In this post I want to talk about the Final Value Theorem and steady state error because these concepts will be useful as we go on to discuss controller design in more detail. Steady state error describes how far the system deviates from the desired reference signal as time goes to infinity . It is a commonly used performance metric for controller design, which is why I want to establish the concept now before we apply it in future posts on controller design . I will start the discussion, though, with the Final Value Theorem because that concept is critical to understanding steady state error.

The Final Value Theorem is used to find the “final value” of a system as time goes to infinity. It is derived from the Laplace transform of the derivative, taken as time goes to infinity (or s goes to zero), as shown in the equation below . Note that we can only use the Final Value Theorem if a system is stable, or at least has all its poles at the origin (and the left half plane). If the system is unstable or a non-decaying sinusoid, then the Final Value Theorem will produce results, but they will be meaningless because the system does not actually converge to zero ,. Don’t be fooled - always test for stability before using the Final Value Theorem! Now that we have the Final Value Theorem equation, we can use it to find the steady state error. The formal definition of steady state error, according to Nise, is the difference between a reference signal and the corresponding output signal for a prescribed test input as time goes to infinity . I italicized “for a prescribed test input” because this helps to understand the process we are going to use. We are going to take the transfer function of the error of a system and apply a test input to that transfer function. The test input can be a step input (corresponds to a position command), a ramp input (corresponds to a velocity command) or a parabolic input (corresponds to an acceleration command) , . The error transfer function will describe how the system error responds to that input, and we can use the Final Value Theorem to see how the error will respond in the long-term. This is shown in Equation 2 below. Note that for unity feedback, you can also write the error as the ratio between the reference signal and the forward transfer function, G(s) . This is shown in Equation 3 below. This form will be helpful in the next step of our discussion. If we substitute the test input for R(s) and solve the Final Value Theorem for our system, we can get 3 possible types of steady state errors:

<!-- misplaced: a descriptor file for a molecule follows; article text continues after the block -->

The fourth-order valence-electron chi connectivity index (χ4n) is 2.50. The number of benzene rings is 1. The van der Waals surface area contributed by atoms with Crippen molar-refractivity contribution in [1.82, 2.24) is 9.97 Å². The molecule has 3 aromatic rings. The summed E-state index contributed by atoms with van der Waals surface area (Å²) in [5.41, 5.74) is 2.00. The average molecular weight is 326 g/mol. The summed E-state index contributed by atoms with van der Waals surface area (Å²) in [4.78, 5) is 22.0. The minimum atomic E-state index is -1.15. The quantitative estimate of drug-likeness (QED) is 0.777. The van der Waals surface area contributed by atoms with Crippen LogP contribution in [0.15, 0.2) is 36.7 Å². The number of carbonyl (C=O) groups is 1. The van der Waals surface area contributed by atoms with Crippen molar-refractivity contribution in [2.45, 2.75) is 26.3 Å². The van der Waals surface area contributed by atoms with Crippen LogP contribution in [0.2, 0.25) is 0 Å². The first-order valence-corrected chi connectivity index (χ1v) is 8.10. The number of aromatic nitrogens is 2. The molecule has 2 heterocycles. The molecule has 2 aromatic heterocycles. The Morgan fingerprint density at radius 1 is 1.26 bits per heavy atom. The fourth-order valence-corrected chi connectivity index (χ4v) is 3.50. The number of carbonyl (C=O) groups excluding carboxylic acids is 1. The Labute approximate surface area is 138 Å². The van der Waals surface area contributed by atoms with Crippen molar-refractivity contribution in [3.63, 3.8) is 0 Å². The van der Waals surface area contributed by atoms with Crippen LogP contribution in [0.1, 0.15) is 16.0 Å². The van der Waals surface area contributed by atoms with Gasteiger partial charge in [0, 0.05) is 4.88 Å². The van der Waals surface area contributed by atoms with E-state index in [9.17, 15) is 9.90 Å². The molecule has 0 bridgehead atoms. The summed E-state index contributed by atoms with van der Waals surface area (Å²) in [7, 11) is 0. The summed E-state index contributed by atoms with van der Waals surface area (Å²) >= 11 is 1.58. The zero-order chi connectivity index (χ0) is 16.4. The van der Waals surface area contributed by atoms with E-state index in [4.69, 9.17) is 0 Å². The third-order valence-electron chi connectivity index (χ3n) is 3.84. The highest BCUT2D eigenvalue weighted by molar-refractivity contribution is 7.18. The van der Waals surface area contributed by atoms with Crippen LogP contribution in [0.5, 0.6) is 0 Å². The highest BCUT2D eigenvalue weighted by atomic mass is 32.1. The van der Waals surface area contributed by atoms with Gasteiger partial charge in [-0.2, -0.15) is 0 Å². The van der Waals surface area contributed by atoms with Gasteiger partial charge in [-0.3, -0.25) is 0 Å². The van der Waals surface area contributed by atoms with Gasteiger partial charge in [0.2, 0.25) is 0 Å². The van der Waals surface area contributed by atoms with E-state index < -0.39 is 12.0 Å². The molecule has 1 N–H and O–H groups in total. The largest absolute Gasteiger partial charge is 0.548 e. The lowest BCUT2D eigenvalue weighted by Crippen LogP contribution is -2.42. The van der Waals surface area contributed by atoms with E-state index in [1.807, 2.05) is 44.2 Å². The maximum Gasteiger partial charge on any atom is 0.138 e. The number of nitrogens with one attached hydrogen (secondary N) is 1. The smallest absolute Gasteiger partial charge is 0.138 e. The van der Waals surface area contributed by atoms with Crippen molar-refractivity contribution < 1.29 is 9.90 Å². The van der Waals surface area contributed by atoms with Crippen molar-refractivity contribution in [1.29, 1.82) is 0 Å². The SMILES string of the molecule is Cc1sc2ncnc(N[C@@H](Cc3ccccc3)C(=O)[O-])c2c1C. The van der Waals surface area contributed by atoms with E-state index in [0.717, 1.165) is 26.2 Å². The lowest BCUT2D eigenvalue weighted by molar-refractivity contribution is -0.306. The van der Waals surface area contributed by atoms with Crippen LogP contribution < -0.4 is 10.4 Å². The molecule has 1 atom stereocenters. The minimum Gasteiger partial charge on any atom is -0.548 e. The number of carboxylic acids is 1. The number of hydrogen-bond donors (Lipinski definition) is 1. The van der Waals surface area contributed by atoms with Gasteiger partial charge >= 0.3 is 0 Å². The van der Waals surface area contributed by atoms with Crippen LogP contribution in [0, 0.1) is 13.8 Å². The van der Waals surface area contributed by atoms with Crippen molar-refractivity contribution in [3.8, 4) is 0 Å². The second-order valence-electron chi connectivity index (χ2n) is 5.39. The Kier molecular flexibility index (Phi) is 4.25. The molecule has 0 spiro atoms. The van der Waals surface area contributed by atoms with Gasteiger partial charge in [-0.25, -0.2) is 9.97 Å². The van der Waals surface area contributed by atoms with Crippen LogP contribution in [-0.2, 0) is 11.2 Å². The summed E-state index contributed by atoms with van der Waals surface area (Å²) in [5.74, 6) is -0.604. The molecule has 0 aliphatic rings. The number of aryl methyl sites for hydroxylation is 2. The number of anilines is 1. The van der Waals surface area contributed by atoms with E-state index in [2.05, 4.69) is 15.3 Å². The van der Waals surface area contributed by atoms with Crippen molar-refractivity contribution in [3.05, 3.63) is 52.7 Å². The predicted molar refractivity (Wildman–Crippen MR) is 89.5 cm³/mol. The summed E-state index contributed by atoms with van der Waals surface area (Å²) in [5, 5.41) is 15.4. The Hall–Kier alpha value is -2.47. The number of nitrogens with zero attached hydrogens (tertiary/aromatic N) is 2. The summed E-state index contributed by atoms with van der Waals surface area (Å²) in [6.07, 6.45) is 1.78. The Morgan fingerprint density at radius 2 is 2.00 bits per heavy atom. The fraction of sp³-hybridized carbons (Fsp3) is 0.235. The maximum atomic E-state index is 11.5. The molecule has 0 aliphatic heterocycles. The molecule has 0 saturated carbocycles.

(1) Zero error: this means that the system is capable of eliminating all steady state error. In order to do this the system must have at least one pole at the origin (an integrator). (2) Finite error: this means that the system is capable of reaching steady state given this input, but it does not have enough integrators to eliminate all of the error produced by following the test signal. (3) Infinite error: this means that the system cannot track this reference signal at all.

The results of the steady state error equation can also be used to help us determine the system “Type”. The system type is a number corresponding to the number of integrators it possesses . For example, if a system is Type 0, it does not have any integrators. It can only track a step input, but even with that input it will have some finite steady state error because it has no integrators with which to eliminate that error. Conversely, a Type 1 system has 1 integrator and it can track a step input with zero error and a ramp input with finite error , .

What if you want to find the steady state error contribution from a disturbance input? I have shown the block diagram for a disturbance input and the derivation of the equation for steady state error in the figure below. Notice that I went back to the fundamentals shown in Equation 1 to get the equation for steady state error as a function of contributions from both the reference signal and the disturbance signal. Figure 1

We also made an important assumption in our discussion up to this point: we assumed that we had unity feedback because it simplified the math. However, we often have non-unity feedback because sensor noise and system dynamics can contribute to the feedback path of our system. In these cases, it is helpful to apply the trick demonstrated below to re-draw the block diagram as a unity feedback system. I have worked out some of the math alongside the diagrams. Figure 2

Now that we have this concept in hand, next time we will work through an example of the design process to meet steady state and transient performance requirements using root locus plots.

 Douglas, Brian. “Final Value Theorem and Steady State Error.” https://www.youtube.com/watch?v=PXxveGoNRUw&list=PLUMWjy5jgHK1NC52DXXrriwihVrYZKqjk&index=15 Viewed on 07/23/2019.

 Nise, Norman S. Control Systems Engineering, 4th Ed. John Wiley & Sons, Inc. 2004.